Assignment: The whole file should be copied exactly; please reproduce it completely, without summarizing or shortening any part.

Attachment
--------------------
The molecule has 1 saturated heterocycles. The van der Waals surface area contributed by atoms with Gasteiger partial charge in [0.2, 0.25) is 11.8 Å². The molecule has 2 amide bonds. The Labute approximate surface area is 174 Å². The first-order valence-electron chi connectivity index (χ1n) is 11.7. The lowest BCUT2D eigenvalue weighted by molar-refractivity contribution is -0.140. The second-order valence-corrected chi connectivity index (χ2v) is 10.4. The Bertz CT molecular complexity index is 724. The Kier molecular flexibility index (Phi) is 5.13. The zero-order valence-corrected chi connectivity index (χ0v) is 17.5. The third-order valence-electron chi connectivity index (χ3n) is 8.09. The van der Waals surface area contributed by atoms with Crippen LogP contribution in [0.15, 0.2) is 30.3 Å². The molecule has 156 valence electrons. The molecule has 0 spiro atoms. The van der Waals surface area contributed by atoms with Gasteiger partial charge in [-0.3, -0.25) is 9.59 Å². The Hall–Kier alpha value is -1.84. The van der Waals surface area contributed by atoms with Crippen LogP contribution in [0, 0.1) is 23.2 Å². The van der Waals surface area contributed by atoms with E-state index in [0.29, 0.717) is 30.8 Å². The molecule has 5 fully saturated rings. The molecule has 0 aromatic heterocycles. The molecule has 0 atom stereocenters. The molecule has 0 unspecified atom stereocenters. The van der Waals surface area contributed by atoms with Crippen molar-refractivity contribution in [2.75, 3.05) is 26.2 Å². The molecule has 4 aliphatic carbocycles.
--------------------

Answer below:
The molecule has 1 saturated heterocycles. The van der Waals surface area contributed by atoms with Gasteiger partial charge in [0.2, 0.25) is 11.8 Å². The molecule has 2 amide bonds. The Labute approximate surface area is 174 Å². The first-order valence-electron chi connectivity index (χ1n) is 11.7. The lowest BCUT2D eigenvalue weighted by molar-refractivity contribution is -0.140. The second-order valence-corrected chi connectivity index (χ2v) is 10.4. The Bertz CT molecular complexity index is 724. The Kier molecular flexibility index (Phi) is 5.13. The zero-order valence-corrected chi connectivity index (χ0v) is 17.5. The third-order valence-electron chi connectivity index (χ3n) is 8.09. The van der Waals surface area contributed by atoms with Crippen LogP contribution in [0.15, 0.2) is 30.3 Å². The molecule has 156 valence electrons. The molecule has 0 spiro atoms. The van der Waals surface area contributed by atoms with Gasteiger partial charge in [-0.3, -0.25) is 9.59 Å². The Hall–Kier alpha value is -1.84. The van der Waals surface area contributed by atoms with Crippen LogP contribution in [0, 0.1) is 23.2 Å². The van der Waals surface area contributed by atoms with E-state index in [0.29, 0.717) is 30.8 Å². The molecule has 5 fully saturated rings. The molecule has 0 aromatic heterocycles. The molecule has 0 atom stereocenters. The molecule has 0 unspecified atom stereocenters. The van der Waals surface area contributed by atoms with Crippen molar-refractivity contribution in [2.75, 3.05) is 26.2 Å². The molecule has 4 aliphatic carbocycles.